“Sweet sweet strawberry taste”

Samuel Kóláwólé

May 31, 2019 
The following is an excerpt from Samuel Kóláwólé's story "Sweet sweet strawberry taste," the full version of which appeared in AGNI, and which the author is expanding into a novel. Samuel Kóláwólé's fiction has appeared in Kweli Journal and Gulf Coast and in anthologies including Behind the Shadows: Contemporary Stories by African and Asian Writers. A past finalist for the Graywolf Press Africa Prize, he has received fellowships from the Norman Mailer Center, the University of Iowa, and others.


At an abandoned building’s fence, we sat on old ashes and traded banter. we gathered supplies on torn glossy pages between our splayed legs. The pages were brochures from American colleges mailed free of charge upon request. The brochures showed students smiling and holding folders close to their chests or sitting with legs crossed on stone benches, lecture halls with semicircular tiers, beautiful young ladies playing handball on well-manicured turf.

The young ones amongst us wanted to be in those lecture halls overseas. What tongue-wagging, envy-provoking recompense could be greater than getting into an American college when you could hardly make it through secondary school in Kano? We gathered around the brochures with astonished eyes and took rounds sniffing at their glossy pages. We loved the perfumed smell. One of us asked if the air in America smelled like the brochures, as though he was tired of breathing the air here.

We had our doubts about studying in America. First, there was the school certificate exam which we had to pass, and then there was the SAT. What about the money? We could get scholarships if we made high SAT scores, but then we would have to worry about money to register for the exam. Not to mention the ever-elusive American visa if the admission worked out.

“The interviewers always frown their faces and never look at you in the eye. My uncle did a visa interview and came back empty-handed despite days of fasting and prayers for divine intervention,” one of us said.

Our doubts grew bigger, and our dreams of a foreign education became like the ashes we sat on.


Our supplies consisted of flammable things, things collected—used mosquito coil, dead cockroaches, matchsticks, camphor, dried lizard feces. We ground the ingredients into little bits and rolled up fat joints. We smoked with our faces towards the hot, sunny sky, swatting flies with our free hands. Some of us pulled the smoke in gradually; others took long clean drags, drawing the smoke deep into our lungs and holding it in before releasing in little puffs.we huffed and snorted as smoke rose in thick, dark rings, like exhaust fumes from a faulty car. Fresh ash gathered in the dirt.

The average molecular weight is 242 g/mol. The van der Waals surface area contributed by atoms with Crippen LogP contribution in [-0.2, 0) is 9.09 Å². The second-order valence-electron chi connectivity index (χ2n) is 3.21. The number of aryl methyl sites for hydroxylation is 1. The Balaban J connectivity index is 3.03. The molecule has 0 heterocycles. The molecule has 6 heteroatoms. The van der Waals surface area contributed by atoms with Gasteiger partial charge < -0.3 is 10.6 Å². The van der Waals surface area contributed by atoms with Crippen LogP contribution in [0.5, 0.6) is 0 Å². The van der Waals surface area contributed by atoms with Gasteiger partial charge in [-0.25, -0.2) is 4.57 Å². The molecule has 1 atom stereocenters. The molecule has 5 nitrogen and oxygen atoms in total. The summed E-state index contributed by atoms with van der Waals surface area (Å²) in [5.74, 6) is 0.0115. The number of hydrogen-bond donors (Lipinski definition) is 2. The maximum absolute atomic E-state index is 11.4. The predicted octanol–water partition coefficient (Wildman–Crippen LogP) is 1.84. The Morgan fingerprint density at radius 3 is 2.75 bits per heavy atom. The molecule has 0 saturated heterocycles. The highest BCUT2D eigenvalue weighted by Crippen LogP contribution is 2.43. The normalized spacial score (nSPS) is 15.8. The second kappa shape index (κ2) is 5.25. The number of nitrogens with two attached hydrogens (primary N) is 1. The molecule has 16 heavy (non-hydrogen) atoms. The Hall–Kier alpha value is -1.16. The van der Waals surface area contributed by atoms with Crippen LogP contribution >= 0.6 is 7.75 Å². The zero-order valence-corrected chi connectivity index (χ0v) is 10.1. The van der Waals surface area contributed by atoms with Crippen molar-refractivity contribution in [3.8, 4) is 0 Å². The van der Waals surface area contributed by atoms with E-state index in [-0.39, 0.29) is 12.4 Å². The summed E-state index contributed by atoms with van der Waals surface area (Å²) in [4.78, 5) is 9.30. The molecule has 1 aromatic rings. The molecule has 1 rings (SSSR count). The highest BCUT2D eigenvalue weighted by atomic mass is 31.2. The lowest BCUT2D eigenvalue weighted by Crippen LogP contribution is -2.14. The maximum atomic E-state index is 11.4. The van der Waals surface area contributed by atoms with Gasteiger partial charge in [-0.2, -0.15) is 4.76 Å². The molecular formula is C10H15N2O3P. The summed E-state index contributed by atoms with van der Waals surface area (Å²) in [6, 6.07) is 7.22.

Then a time came when we competed on how many joints we could shove into the corners of our cracked lips without whooping. Several of us barred our teeth like rabid dogs. Some of us slid our eyeballs into our skulls, showing the white of our eyes.

We also made cocktails of crushed tramadol tablets, codeine cough syrup, and Coca Cola. We drank from plastic bottles and allowed calm to settle on our spirits. Our voices turned hollow and hoarse. We waded slowly through time, the world’s traffic bogged down before our eyes.

Some of us leaned back against the grimy fence and took long pauses between talking.

Some of us danced to the languorous rhythms in our heads, tottering about on uncertain legs.

Some of us dozed off with our backs to the wall. One of us curled up close to the fence, muttering quietly to himself. Another spoke loudly about the abandoned building. He said he would one day buy it and turn it into a big apartment for all of us. The rest of us mocked him for his foolish talk.

The building used to be a textile factory. When the government shut it down, they boarded up the windows, barricaded the doors with iron bars, and padlocked the gates.we could easily have broken in if we wanted to, but we loved gathering at the fence. As much as we were careful not to draw too much attention to ourselves, we wanted the thrill that came with displaying our vices in the open. We loved it when a lone pedestrian eyed us with contempt or a group of women shook their heads in pity as they trudged along the garbage-strewn bush path close to the abandoned building. We loved it when wandering children took one look and ran off like scared mongrels. How our watchers felt about us did not matter.what mattered was that they did not ignore us.